Suspicious Crypto Transactions in Japan on the Rise but is Less Than 2% of Total Money Laundering Cases

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Japan may be one of the countries in the world that has the most hardcore stance on regulating cryptos but it does not seem like this is enough to curb money laundering using cryptos for once and for all.

Up until now, Japanese crypto exchanges have reported 5,944 cases of suspicious transactions involving cryptocurrencies. These transactions were all made in the first 10 months of the year.

While this may be seen as a huge number, it is important to know that this is only the equivalent of 1.7% of all the money laundering cases in the country, a number which is far higher: 340,000.

The main argument that you simply do not need cryptos for money laundering is that, while the number presented a dramatic increase from the 669 cases that we have seen in 2017, which is normal, considering that cryptos were only starting to get famous then, the number is pretty much insignificant when compared to non-crypto ways of laundering money.

Jiji Press has reported that the Japanese National Police Agency has indicated that the number may be bigger now mostly because more people are reporting, though. Theft and money laundering always existed, the police affirmed, but part of the reason why the cases are appearing now is that the police are doing something for people to denounce these crimes.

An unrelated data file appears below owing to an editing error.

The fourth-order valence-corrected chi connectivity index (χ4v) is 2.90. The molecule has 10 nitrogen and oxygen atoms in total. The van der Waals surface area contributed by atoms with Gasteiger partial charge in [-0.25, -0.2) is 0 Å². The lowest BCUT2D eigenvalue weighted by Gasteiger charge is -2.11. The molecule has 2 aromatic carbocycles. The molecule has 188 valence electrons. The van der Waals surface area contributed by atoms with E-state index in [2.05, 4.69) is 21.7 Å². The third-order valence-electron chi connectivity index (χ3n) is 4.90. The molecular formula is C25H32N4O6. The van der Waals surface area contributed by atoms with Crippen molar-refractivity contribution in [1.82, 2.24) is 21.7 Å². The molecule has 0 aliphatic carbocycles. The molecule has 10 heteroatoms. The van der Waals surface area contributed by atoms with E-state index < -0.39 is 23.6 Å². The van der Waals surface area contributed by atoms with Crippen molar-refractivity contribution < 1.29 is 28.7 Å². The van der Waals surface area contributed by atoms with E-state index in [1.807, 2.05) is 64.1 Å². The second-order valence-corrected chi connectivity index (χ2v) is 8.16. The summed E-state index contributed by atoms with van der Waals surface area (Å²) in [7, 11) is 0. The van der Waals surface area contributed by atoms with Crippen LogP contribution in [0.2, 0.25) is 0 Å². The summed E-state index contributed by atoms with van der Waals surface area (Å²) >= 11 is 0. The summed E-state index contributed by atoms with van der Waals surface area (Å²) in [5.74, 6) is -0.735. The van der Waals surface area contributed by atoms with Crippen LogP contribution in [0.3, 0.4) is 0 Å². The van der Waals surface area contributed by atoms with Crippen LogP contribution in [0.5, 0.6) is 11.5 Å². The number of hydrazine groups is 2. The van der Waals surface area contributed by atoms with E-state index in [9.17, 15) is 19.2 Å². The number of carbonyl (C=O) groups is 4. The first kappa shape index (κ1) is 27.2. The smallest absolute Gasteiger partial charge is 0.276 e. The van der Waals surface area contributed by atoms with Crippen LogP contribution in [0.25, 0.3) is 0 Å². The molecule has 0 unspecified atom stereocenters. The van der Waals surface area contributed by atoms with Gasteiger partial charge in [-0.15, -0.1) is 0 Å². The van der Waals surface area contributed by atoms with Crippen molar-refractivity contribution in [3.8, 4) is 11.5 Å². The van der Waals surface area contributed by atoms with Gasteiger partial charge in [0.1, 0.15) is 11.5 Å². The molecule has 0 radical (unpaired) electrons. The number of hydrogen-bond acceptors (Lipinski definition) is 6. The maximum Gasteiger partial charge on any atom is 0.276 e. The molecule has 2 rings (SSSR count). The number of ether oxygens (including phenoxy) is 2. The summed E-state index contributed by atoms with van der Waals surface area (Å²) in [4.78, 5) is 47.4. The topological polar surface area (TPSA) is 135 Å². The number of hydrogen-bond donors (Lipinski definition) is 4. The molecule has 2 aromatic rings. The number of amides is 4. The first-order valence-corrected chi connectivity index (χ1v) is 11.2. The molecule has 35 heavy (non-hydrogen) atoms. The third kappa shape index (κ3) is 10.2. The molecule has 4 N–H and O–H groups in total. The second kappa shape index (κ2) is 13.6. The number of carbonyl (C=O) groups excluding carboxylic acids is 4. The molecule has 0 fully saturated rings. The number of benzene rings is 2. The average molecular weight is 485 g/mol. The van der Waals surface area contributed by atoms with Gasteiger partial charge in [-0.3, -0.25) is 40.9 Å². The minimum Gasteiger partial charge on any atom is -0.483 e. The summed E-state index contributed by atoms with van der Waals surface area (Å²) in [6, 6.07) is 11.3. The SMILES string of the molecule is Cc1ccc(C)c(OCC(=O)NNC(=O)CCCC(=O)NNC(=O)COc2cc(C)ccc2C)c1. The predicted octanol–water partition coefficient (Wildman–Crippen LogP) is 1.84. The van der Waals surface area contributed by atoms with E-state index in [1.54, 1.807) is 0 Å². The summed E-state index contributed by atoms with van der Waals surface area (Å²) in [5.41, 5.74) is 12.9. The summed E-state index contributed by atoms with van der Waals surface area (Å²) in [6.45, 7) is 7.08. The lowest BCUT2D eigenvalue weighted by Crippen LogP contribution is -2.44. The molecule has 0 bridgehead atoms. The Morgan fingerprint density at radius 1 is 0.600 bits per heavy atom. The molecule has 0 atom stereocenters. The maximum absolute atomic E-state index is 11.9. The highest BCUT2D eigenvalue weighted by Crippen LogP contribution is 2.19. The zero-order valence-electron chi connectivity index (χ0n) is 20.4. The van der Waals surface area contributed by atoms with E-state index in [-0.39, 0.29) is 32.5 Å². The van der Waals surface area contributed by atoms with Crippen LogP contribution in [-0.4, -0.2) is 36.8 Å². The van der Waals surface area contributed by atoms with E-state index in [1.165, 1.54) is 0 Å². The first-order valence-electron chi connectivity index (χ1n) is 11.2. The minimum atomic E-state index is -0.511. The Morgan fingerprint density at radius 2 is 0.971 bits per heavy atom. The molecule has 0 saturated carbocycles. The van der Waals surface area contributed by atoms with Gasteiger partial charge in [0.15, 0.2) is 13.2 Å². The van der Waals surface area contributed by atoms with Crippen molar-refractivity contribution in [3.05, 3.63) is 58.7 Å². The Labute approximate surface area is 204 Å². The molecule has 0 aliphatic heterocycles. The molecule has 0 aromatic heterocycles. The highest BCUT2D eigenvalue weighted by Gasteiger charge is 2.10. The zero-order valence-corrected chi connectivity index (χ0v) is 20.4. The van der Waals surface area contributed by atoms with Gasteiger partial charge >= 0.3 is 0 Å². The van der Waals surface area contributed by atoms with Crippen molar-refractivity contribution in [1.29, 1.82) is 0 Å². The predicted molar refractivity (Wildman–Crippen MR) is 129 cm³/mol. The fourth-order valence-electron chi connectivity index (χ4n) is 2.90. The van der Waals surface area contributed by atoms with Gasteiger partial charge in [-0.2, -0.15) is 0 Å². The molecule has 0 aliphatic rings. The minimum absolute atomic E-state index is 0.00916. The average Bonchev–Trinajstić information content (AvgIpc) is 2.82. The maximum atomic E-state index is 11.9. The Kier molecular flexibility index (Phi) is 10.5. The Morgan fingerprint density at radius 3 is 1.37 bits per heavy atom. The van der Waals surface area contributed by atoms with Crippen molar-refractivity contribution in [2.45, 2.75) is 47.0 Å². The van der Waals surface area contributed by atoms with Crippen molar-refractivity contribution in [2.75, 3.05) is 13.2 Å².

The Next Web’s Hard Fork has also reported on this story and affirmed that one of the main problems that people are having with cryptos is that people are using overseas login accounts despite being Japanese, which makes things harder for the police.

Japan Against Tax Evaders

Despite all the difficulties, the government is set on getting the tax evaders and making them pay what they need. The country is systematically going after them and anyone who earned more than $1,700 USD in a single year trading cryptos and did not pay will be prosecuted.

The exchanges have to comply with the law to maintain their licenses, as they will lose it if the government discovers that they are aiding the tax evaders, so Japan has some powerful if unwillingly allies on its side because of how the regulation works.

Fortunately, money laundering using cryptos does not seem to be such a huge problem now, which is good and, with these measures from the government, it looks like it will never be.